Esri builds the world’s most powerful mapping and spatial analytics software. In the process, this global market leader in geographic information systems harnesses the concept of location, location, location to drive both efficiency and digital transformation for its clients

Location intelligence, that confluence of data connecting people with place and contextual information, is at the heart of Esri’s unique ArcGIS software.

And, as Jonathan Swaddle, the company’s Customer Success Manager for client Affinity Water, says, “It has been helping our water industry customers hit some serious targets!

“Now, we are intent on helping them with AMP 7 and rising to meet regulatory demands.”

More than 80% of the UK’s water companies now use Esri’s multidimensional mapping technology in their quest to drive up both efficiency and customer satisfaction levels.

Take Affinity Water, for example. A customer since the days it was Veolia Water, Affinity uses Esri’s ArcGIS JavaScript API to drive what has been christened its Situational Awareness Solution, used 24/7 by its network control team.

It knits together data from legacy systems, customer records, staff/vehicle tracking locations and, crucially, live feeds from almost 4,000 water flow and pressure loggers and 20,000 acoustic loggers, and makes it all visible on one, interactive map.

Jonathan said: “It’s like being able to see everything through a single pane of glass, having all this information on one dashboard, and it is the GIS that makes that happen.”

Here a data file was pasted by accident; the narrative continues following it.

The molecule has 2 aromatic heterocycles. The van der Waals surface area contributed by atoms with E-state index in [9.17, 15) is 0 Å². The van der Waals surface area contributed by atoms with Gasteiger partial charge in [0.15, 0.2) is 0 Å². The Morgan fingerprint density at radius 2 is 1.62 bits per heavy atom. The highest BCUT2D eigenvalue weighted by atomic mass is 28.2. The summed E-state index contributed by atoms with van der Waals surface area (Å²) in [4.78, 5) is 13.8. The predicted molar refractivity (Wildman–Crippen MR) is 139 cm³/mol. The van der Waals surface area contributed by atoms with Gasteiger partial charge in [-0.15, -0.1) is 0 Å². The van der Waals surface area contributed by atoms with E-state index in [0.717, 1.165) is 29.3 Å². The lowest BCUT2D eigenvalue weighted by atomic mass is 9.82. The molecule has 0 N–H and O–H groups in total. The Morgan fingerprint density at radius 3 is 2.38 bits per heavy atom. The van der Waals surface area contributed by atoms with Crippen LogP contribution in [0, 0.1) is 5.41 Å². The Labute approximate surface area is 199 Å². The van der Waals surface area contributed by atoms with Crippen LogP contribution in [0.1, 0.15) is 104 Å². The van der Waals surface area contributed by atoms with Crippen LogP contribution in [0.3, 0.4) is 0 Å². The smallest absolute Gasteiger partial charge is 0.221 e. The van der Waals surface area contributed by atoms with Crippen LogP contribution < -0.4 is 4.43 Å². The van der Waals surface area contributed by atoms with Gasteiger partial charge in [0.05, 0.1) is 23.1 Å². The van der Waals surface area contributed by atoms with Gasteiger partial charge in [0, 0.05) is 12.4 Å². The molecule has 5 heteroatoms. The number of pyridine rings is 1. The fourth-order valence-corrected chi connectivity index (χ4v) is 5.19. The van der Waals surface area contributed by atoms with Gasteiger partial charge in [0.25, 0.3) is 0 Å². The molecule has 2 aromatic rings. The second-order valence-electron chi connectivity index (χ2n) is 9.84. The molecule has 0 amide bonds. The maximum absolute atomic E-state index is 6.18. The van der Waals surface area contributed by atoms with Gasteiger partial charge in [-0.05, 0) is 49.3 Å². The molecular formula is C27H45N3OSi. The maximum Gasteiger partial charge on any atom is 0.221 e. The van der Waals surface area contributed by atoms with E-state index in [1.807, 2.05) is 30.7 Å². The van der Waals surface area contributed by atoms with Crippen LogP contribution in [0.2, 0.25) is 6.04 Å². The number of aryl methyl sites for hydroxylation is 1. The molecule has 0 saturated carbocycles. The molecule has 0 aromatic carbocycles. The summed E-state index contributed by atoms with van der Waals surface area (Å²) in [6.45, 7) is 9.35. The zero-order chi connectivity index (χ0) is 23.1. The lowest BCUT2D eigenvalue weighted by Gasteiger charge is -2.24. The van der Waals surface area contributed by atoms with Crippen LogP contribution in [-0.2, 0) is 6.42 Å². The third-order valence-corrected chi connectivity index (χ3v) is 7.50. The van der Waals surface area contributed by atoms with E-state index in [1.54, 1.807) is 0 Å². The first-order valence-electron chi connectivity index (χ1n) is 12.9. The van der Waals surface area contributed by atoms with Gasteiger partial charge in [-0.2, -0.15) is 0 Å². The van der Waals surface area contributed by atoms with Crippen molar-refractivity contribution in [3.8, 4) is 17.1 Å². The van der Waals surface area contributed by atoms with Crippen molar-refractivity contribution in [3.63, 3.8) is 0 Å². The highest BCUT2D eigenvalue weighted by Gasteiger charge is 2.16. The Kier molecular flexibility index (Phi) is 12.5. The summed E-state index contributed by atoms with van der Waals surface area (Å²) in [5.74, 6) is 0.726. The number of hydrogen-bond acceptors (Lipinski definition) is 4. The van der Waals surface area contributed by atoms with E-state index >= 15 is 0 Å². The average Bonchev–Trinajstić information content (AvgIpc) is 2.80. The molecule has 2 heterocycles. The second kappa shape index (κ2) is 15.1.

The result? Affinity Water is now responding faster than ever to water supply interruptions and leaks.

Indeed, when it announced in July it had achieved its five-year leakage reduction target of 15%, it said the winning combination of geospatial analysis and artificial intelligence it was using had also reduced the average time it took to find a leak from around two weeks to just one day.

Affinity now aims to reduce supply interruptions by 17% and leakage by a further 20% by 2025.

Craig Hayes, Esri’s head of Critical National Infrastructure Practice, a remit that includes utilities, telecoms and transport, said: “Everything a water utility typically does is related to location in some way – the route of the network, where a leak might be, where the field crews are and where the customers are. The ‘where, where, where’ is crucial.

“Customer relationship management, asset management, sensor and acoustic logging data, these things are usually logged on different systems, but we can interface with all these different systems and use the location as the common factor.

“That provides a framework the utility company can tap into – a holistic system they can rely on.”

Customers might report problems on a street split between different metered zones, which could point to a problem higher up the network, or cross-referencing might reveal a piece of infrastructure that had already been the subject of several repair missions.

All the time, the water company was narrowing the focus to pinpoint where the problem was.

Craig said: “ArcGIS captures all this information in a spatial format and behind that is all the textual information the workforce needs, perhaps identifying a vulnerable customer, whether a valve is on or off, whether there have been previous problems.

“They can look at the connectivity of the customer to an asset. They know the customer is connected to this specific piece of pipe and valve and this specific substation. So if things are going wrong, where are they going to focus resources?

“Where are my problems? Where do I need to intervene? Where are my best resources to respond as quickly as possible? Answering those questions is critical and that’s where Esri’s ArcGIS software excels.”

In the next issue of Water Industry Journal, Esri will be talking about asset health and tackling the problems posed by void properties.